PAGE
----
An Indian-origin picture researcher based in London found himself at the receiving end of annoying calls and text messages after his mobile number was inadvertently broadcast on a Channel 4 show.
Rakesh Sagar, 27, has complained to the UK's broadcasting watchdog, Ofcom, and is also seeking legal advice after he received around 300 calls and messages, some abusive in nature.
Ofcom confirmed that it was "assessing" over 160 complaints made in reference to Channel 4's Big Fat Quiz of the Year, telecast on December 30, and a decision on launching a further investigation would be taken following the assessment process.
"Ofcom cannot comment further on this matter as complaints of this type fall under the category of fairness and privacy," the spokesperson added.
Well-known British comedian Jack Whitehall wrote down the number for TV audiences on the pre-recorded show, claiming it belonged to fellow panelist and controversial UK media personality Jonathan Ross, and invited viewers to "call him whenever you want".
Sagar did not watch the programme and was perplexed when he started receiving phone calls from people who thought he was Ross.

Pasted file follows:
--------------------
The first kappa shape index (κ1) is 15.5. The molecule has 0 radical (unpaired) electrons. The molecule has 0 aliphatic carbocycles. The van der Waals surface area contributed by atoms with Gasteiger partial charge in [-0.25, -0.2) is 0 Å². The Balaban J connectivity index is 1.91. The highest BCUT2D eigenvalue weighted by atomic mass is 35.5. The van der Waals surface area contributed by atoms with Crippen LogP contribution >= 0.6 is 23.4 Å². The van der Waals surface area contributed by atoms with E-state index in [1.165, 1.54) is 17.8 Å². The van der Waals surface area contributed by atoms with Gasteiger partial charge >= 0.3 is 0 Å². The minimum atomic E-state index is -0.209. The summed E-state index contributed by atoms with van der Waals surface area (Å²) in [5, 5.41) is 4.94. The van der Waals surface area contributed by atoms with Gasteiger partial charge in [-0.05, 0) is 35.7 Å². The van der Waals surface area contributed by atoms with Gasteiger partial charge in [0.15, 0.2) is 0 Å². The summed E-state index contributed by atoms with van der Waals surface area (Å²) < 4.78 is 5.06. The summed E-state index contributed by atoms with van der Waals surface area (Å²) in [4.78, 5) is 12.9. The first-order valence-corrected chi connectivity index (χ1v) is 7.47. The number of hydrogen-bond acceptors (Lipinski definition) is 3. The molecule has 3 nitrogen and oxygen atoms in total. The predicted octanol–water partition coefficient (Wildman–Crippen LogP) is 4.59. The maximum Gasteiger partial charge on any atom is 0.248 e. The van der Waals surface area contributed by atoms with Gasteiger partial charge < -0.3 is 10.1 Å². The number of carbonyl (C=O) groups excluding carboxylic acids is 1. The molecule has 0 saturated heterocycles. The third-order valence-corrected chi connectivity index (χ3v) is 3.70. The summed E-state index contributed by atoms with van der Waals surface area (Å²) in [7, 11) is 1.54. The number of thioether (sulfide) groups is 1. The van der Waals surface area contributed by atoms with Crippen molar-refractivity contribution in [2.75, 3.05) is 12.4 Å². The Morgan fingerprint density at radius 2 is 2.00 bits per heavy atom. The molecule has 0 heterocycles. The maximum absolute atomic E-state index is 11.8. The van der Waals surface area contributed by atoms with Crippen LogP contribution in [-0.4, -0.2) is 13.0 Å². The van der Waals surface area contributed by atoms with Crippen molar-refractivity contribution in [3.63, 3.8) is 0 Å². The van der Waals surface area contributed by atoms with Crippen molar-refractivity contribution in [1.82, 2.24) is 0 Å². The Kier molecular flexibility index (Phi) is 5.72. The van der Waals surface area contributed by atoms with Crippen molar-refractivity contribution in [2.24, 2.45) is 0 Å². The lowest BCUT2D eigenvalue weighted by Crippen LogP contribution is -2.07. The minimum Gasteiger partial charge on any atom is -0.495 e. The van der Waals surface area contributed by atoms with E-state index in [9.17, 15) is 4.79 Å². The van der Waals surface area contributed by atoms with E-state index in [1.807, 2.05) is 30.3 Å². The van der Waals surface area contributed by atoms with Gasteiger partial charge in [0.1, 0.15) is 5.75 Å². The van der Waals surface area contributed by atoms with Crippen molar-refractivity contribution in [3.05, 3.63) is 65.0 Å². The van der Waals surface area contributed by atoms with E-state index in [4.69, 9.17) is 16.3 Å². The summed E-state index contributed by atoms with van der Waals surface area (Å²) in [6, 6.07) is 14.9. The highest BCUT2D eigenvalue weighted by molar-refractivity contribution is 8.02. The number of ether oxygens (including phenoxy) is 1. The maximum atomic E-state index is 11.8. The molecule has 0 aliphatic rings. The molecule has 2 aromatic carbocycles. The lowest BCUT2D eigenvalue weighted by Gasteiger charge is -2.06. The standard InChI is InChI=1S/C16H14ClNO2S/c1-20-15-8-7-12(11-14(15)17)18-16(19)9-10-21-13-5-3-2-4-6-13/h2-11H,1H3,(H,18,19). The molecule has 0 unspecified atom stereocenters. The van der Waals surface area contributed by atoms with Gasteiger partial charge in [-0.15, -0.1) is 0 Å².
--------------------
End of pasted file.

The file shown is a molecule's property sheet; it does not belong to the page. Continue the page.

He said: "On the night it was shown I started getting calls with abuse from people who hate Jonathan Ross... Ofcom said they would look into it and suggested I changed my number, but I paid a lot of money for it because it is a very easy number to remember so I'm not doing that".
Channel 4 has apologised to him for the calls but insists viewers must have "guessed" his number because it was partially obscured onscreen.
A Channel 4 spokesman said: "An illegible and non-functional number which contained more digits than a standard mobile number was shown very briefly on the contestant's panel on Big Fat Quiz of the Year".
Whilst it was obscured and only shown briefly, some viewers have attempted to guess the number and this appears to have led to calls being made to this phone.
"We have apologised and have further obscured the digits on repeats of the show".
The comic quiz show had already attracted complaints because of "disgraceful" jokes made about the Queen, the Duke of Edinburgh and (US President) Barack Obama.